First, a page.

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Worrying about money can affect every part of our lives; adding stress and keeping us from moving ahead.
If you feel overwhelmed by your financial situation and don't know where to go for help, look no further. Hopelink's Financial Capability program provides free tools and services to help you achieve your financial goals and make financial decisions that will help increase financial stability and long-term security.
Program options focus on gaining knowledge, developing skills, and accessing effective financial products and services:
Meet one-on-one with a trusted financial coach who cares about your financial goals and wants to help you reach them.
Financial Coaching is a personalized service where you can work with a coach to identify your financial goals and design an action plan to help you reach those goals. Your financial coach is there to guide you along the way by providing support, encouragement, accountability, and tools to help you address your most important financial priorities.
Financial coaching is directed by you and assisted by a trained professional. It is confidential, non-judgmental, and offered at no cost to you.
Attend a small group workshop or class on a variety of topics including budgeting, credit, banking, risk management and planning for times of financial uncertainty and hardships.
Hopelink's financial education workshops and classes are intended to be flexible and convenient. Rather than Hopelink scheduling set times and locations for classes, we come to you and build classes to meet your needs.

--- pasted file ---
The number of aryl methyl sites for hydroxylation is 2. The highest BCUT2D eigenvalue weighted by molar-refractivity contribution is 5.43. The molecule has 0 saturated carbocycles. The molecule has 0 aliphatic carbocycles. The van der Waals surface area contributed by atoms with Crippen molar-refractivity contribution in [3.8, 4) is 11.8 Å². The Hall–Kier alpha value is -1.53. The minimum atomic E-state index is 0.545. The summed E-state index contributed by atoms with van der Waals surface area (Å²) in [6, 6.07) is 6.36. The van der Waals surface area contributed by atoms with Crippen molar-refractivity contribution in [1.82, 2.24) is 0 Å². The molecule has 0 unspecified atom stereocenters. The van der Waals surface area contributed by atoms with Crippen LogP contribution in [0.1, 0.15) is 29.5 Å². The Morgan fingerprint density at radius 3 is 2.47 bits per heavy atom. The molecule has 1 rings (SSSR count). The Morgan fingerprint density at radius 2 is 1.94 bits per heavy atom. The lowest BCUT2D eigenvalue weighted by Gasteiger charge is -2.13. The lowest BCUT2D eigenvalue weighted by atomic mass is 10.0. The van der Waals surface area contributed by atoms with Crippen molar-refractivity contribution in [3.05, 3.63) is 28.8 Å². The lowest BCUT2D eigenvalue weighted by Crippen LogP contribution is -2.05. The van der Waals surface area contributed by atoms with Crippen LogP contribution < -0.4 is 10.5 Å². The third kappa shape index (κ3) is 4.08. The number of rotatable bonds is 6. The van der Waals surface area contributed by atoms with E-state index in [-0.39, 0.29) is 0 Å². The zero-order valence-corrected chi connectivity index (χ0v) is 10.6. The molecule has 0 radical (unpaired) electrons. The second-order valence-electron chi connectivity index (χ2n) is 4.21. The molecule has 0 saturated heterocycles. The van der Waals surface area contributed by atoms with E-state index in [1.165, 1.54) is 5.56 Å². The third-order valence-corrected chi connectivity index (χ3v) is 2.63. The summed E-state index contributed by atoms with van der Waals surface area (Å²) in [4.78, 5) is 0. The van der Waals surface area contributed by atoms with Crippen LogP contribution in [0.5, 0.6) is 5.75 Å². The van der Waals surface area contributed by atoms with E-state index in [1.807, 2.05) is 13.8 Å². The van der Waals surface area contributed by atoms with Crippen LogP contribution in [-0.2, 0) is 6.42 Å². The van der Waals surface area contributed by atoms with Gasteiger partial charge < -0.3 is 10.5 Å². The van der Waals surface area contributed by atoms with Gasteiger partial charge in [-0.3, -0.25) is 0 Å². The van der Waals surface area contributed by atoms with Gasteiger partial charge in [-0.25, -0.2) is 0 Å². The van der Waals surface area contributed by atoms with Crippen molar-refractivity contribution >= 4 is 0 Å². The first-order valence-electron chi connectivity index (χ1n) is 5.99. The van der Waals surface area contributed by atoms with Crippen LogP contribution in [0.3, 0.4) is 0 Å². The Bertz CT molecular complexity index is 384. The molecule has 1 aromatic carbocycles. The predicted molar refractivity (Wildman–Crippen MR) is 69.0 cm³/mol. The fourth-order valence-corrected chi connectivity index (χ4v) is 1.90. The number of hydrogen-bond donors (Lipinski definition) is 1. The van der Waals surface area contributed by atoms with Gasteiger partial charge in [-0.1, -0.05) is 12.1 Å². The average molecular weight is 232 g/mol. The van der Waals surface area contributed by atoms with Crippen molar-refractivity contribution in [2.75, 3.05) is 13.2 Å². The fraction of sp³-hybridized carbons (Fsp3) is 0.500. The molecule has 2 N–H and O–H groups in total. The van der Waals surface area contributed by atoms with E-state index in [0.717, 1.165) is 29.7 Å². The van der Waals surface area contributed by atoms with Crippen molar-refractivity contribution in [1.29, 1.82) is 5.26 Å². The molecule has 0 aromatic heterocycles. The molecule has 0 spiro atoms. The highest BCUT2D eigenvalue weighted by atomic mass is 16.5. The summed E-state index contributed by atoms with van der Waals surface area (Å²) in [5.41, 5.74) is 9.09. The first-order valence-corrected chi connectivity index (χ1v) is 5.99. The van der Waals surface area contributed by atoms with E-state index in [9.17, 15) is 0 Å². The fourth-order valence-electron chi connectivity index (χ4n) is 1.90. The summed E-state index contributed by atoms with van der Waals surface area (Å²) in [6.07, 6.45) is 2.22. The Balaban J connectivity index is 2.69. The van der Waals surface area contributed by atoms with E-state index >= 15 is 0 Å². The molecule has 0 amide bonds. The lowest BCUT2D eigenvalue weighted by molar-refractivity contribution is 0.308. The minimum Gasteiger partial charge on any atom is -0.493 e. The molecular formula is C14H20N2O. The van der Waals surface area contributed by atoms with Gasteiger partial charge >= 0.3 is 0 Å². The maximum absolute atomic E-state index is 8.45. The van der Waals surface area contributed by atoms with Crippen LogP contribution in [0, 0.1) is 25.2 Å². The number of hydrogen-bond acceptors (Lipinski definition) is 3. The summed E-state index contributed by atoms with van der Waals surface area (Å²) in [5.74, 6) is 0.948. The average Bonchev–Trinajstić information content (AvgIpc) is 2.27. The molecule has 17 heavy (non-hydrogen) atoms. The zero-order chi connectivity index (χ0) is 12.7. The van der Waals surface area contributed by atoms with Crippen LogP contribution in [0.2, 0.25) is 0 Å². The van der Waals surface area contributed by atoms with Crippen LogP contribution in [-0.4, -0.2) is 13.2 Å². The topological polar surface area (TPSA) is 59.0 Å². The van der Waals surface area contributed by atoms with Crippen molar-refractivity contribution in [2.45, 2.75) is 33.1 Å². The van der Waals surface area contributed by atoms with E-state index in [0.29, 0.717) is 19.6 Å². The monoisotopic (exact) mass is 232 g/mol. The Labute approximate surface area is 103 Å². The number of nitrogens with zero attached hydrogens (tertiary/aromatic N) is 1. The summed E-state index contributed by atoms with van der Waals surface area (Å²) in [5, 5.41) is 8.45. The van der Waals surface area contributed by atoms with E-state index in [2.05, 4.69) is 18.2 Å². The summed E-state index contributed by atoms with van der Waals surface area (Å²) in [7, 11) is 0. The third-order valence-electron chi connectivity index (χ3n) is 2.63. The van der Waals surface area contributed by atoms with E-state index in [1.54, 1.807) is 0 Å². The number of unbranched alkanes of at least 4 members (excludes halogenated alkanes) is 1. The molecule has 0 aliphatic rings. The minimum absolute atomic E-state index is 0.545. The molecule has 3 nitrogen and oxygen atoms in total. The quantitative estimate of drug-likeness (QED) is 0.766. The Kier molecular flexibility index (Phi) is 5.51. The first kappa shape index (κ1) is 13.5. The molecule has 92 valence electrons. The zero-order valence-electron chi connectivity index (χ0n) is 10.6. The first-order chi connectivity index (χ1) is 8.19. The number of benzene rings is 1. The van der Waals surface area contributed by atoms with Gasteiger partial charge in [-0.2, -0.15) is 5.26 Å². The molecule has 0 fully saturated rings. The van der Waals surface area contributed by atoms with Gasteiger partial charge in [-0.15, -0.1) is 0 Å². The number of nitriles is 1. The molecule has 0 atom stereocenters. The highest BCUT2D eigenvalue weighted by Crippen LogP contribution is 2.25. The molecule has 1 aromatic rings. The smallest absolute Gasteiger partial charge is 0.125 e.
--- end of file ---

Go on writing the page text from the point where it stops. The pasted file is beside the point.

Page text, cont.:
We can work with clients and services providers to arrange classes at local libraries, community centers, parent groups, schools, housing sites, and even staff training events. Our team of dedicated facilitators can lead classes in your community so it's convenient and relevant for your needs.
Hopelink and Express Credit Union (ECU) are excited to announce a new partnership to ensure their members and clients have access to the necessary tools to make informed decisions and achieve their financial goals. Hopelink hosts an ECU Community Teller at its Bellevue location on Thursdays from 9:00am to 3:00pm.
The Community Teller is an ECU employee who is available to open savings and checking accounts, help members and nonmembers apply for loans, and answer basic banking questions. Community Tellers are full-time ECU employees who are onsite at various partner locations in the community offering services to those who are unable to come to ECU's main branch located in Seattle.
ECU is a safe and affordable solution for residents of Washington State to open a bank account with an insured financial institution that has alternatives to traditional banking products designed to support low- and moderate-income families. Learn more about Express Credit Union at www.expresscu.org or call 206.622.1850 to make an appointment to open an account or apply for membership and/or loans.
Finding trusted and reliable financial information can be challenging. We have gathered some helpful resources for valuable financial information.
The Financial Empowerment Network Seattle-King County (FEPN) is a network of agencies offering free or low-cost support to King County residents who want to understand more about their money, make good financial decisions, and have choices for savings and loans.